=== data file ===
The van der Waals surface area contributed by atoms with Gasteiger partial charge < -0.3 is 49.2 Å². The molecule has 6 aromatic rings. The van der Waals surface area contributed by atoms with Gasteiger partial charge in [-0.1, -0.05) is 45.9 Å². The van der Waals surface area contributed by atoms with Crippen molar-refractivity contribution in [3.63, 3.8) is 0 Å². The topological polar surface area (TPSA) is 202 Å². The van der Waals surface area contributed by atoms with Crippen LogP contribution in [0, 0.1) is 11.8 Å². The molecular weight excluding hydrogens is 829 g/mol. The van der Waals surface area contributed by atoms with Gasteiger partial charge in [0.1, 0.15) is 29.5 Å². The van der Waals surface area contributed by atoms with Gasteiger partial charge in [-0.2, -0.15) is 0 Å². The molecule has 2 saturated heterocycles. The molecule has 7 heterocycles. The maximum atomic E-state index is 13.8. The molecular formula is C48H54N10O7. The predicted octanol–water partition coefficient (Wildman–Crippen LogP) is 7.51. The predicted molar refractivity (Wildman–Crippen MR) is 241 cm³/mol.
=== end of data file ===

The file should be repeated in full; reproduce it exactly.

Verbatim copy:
The van der Waals surface area contributed by atoms with Gasteiger partial charge < -0.3 is 49.2 Å². The molecule has 6 aromatic rings. The van der Waals surface area contributed by atoms with Gasteiger partial charge in [-0.1, -0.05) is 45.9 Å². The van der Waals surface area contributed by atoms with Crippen molar-refractivity contribution in [3.63, 3.8) is 0 Å². The topological polar surface area (TPSA) is 202 Å². The van der Waals surface area contributed by atoms with Crippen LogP contribution in [0, 0.1) is 11.8 Å². The molecular weight excluding hydrogens is 829 g/mol. The van der Waals surface area contributed by atoms with Gasteiger partial charge in [0.1, 0.15) is 29.5 Å². The van der Waals surface area contributed by atoms with Gasteiger partial charge in [-0.2, -0.15) is 0 Å². The molecule has 2 saturated heterocycles. The molecule has 7 heterocycles. The maximum atomic E-state index is 13.8. The molecular formula is C48H54N10O7. The predicted octanol–water partition coefficient (Wildman–Crippen LogP) is 7.51. The predicted molar refractivity (Wildman–Crippen MR) is 241 cm³/mol.